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Freshmen Learn Life Lessons through Football

Hard first day of practice makes some realize there’s more to football than football.

The freshmen of South Lakes High School in Reston entered their first day of football practice on Monday Aug. 17, behaving like, well, freshmen. They left the field realizing they had some maturing to do.

"Don't stop jogging until you get to that corner," said Galvin Morris, South Lakes' freshman football head coach. "I don't want to see you guys walking anywhere."

The start of freshman football season is in full swing at South Lakes, and though it may not be the school's top team, its players are the football program's future.

"A lot of these kids haven't played before," Morris said. "It's our job to teach them the positions and the game."

The 45 freshmen looking to make the team participated in a helmet-only practice, but Morris didn't shy from giving them a taste of what's to come.

"Freshman year is like being a deer in the headlights, you're nervous," Morris said. "The kids just don't know what to expect."

Morris was right. Before the players had a chance to begin drills, Morris caught his squad off guard by disciplining a player for not paying attention.

"Run to that fence there," he said. "I'll tell you why I made you do it when you get back."

It didn't take a moment for the rest of the freshmen to immediately focus their eyes on the coach. It was obvious he meant business.

"I don't care what you did in middle school," he said. "We're trying to build a football team here."

FRESHMEN ENTERING high school can find the transition from middle school to high school tough to deal with, but programs like football can help ease them into school.

"[Football helps the transition] discipline-wise," Morris said. "They have to go to practice every day, they learn how to conduct themselves in the building and in the community," he said. "That's stuff we emphasize, not just football stuff. It's also about life."

Morris said that the respect he expects out of his players on the practice field is also expected of them in the classroom.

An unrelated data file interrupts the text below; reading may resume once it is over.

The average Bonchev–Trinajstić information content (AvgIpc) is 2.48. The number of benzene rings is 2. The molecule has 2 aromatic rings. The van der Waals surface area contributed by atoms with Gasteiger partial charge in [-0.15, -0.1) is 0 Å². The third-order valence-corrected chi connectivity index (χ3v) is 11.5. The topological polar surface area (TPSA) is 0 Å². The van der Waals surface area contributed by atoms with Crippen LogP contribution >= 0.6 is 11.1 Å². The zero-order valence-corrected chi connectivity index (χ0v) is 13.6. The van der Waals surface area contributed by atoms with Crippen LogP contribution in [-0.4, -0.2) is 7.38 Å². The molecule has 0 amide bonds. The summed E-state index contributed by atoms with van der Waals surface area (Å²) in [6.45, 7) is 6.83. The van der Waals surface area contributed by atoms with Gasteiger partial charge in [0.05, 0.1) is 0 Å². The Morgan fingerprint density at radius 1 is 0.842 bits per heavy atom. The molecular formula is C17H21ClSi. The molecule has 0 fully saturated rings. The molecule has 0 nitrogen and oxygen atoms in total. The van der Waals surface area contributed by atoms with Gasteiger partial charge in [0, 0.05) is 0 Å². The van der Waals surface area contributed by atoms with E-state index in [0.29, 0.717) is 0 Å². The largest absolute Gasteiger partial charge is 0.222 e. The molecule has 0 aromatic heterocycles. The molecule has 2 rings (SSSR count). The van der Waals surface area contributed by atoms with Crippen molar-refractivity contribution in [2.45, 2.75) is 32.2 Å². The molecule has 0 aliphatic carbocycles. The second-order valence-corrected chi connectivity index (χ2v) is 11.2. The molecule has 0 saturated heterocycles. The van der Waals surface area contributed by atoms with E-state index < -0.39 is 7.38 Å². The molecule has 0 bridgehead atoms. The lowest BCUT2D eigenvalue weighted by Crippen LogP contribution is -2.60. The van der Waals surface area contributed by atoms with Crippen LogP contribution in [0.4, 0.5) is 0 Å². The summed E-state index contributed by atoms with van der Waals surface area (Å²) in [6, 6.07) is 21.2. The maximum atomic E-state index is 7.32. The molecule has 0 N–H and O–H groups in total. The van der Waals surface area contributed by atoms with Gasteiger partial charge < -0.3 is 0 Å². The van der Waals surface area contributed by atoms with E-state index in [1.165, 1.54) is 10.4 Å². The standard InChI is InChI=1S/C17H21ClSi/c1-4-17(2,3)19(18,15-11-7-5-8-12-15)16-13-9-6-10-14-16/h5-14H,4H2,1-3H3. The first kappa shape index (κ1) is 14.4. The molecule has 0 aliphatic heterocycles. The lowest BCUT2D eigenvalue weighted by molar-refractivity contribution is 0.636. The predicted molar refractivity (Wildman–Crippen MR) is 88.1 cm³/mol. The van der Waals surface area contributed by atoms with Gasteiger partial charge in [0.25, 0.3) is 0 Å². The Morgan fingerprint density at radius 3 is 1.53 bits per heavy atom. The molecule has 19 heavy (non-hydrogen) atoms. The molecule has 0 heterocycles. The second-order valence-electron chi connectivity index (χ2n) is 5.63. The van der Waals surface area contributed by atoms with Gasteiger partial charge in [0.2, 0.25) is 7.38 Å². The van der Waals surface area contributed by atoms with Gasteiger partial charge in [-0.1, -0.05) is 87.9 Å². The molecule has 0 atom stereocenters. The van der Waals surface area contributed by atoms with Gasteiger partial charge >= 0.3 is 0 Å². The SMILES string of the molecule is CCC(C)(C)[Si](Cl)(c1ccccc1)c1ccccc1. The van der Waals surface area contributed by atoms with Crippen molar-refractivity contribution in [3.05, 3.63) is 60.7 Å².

"I tell them to look people in the eye, have respect," he said. "We work in the building. Just because we are not in the classroom doesn't mean you shouldn't respect others. You should respect your teacher like they're a coach."

Some of the freshmen going out for the team are seasoned veterans of youth football. Others are just learning how to play football or are looking for an activity.

Regardless of the experience level, the tough practice took some by surprise.

"I've been slacking around all summer," said Ray Terry, 14. "It was just hard out there."

Others were affected by the muggy weather.

"I'm from Michigan, so I'm not really used to this heat," said Michael Shoebottom, 14. "It was really tough out there, but it was exciting."

Morris recognized that while the freshman football program doesn't have priority over the varsity team, the lessons learned at this level would strengthen the foundation of future teams.

"I've coached at the varsity level, so I know what it takes to get there," Morris said. "My job is to teach them the fundamentals. It's my goal to give these kids a shot at making varsity next year."

While varsity football might be on the minds of some of the freshmen, the life lessons that are embedded in the game and practice aren't lost on the young athletes.

"Football teaches discipline, a lot of discipline," Terry said. "You got to pay attention, you have to work together. It's the only way you can win."

Even though the first game against Herndon High School is still weeks away, the players are anxious to take the field for gridiron glory.

"I'm just looking forward to playing against other schools," Terry said. "I want to make varsity, win [the state championship] and play in college."